It was while young Ida was attending a school that tragedy struck. Her family fell victim to yellow fever, and her parents and a younger sibling died. Ida, just a teen herself, took on the responsibility of raising her remaining siblings. With the help of her grandmother, she worked as a teacher and cared for her brothers and sisters. After her grandmother died, she moved with the younger two to Memphis for better opportunities.

Wells showed incredible fortitude in the face of significant challenges. I wonder how much of that she learned from watching her parents and extended family transition out of slavery and start new lives and establish new communities. I imagine her father’s commitment to education and political activism left an indelible mark on his eldest daughter.

Moxie speaks the truth.

Wells worked as a school teacher in Memphis while continuing her own education. She became well-established in the community and began writing for national and local publications using both her own name and a pen name. She often wrote about the injustices against black people in the Jim Crow South. She eventually became the editor and co-owner of The Free Speech and Headlight.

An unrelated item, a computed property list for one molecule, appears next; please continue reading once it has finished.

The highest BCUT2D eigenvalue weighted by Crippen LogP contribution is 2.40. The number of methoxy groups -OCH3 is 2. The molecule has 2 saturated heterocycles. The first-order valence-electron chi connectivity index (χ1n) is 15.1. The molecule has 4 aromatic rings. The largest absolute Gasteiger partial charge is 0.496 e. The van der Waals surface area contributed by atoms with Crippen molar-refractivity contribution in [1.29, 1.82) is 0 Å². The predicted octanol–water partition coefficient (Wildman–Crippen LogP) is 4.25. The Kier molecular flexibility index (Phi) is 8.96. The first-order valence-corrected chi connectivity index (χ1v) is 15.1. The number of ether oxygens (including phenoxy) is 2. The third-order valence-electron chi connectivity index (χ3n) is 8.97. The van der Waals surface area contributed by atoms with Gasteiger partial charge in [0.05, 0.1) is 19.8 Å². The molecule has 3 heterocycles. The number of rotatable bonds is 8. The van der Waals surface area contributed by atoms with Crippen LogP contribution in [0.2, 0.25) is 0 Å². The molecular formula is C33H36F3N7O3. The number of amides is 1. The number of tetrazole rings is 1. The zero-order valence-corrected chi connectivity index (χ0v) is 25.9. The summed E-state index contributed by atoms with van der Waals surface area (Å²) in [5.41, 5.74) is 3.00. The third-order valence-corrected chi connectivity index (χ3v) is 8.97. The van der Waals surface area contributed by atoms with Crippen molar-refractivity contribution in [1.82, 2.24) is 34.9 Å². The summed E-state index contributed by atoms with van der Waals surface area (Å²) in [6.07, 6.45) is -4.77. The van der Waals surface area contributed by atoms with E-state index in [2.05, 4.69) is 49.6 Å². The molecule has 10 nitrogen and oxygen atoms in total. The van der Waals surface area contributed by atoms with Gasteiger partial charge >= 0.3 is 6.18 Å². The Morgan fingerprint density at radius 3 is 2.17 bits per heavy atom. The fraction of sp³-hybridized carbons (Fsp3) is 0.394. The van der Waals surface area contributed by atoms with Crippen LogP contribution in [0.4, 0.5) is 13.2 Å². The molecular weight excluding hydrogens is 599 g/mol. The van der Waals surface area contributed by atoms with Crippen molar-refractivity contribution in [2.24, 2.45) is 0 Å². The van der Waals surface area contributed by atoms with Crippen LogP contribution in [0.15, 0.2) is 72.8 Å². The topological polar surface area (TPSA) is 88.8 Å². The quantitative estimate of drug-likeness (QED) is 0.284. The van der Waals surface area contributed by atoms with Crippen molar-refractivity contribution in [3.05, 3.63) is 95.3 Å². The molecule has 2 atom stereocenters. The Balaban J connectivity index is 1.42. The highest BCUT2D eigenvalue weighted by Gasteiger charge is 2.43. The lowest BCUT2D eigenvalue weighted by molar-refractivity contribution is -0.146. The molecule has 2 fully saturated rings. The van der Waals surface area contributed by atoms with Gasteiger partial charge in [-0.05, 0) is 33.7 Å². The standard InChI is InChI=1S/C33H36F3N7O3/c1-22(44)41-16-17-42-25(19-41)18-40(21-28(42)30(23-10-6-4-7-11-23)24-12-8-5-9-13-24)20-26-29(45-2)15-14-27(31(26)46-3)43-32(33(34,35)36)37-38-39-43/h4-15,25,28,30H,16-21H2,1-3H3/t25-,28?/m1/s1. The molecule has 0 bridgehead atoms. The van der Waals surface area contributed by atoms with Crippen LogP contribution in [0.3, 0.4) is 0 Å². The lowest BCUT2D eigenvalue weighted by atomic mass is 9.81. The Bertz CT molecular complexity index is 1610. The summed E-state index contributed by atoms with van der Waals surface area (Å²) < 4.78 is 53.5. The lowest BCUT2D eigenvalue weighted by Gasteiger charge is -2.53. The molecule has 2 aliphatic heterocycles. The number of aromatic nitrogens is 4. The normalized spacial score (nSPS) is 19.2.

Wells became close with the family of Thomas Moss, the owner of a grocery store in Memphis. Moss co-owned the store with two other black men, and it was quite successful. The success rivaled that of a nearby white-owned store.

One day a dispute between a black child and a white child boiled over into an argument between the owners of both grocery stores. The argument escalated into the lynching of Moss and the store’s other two co-owners.

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The violent murder of her friend at the hands angry white men set Wells on a path to investigate lynchings across the South. The result of her investigations were two pamphlets — Southern Horrors: Lynch Law in All Its Phases and The Red Record — that laid bare the lie that Blacks were lynched because they somehow “deserved” it, but rather that lynching was a form of terrorism levied to “keep them in their place.” The lynchings’ main purpose was so white people could undermine the social and economic progress of Blacks.

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“Somebody must show that the Afro-American race is more sinned against than sinning, and it seems to have fallen upon me to do so,” said Wells.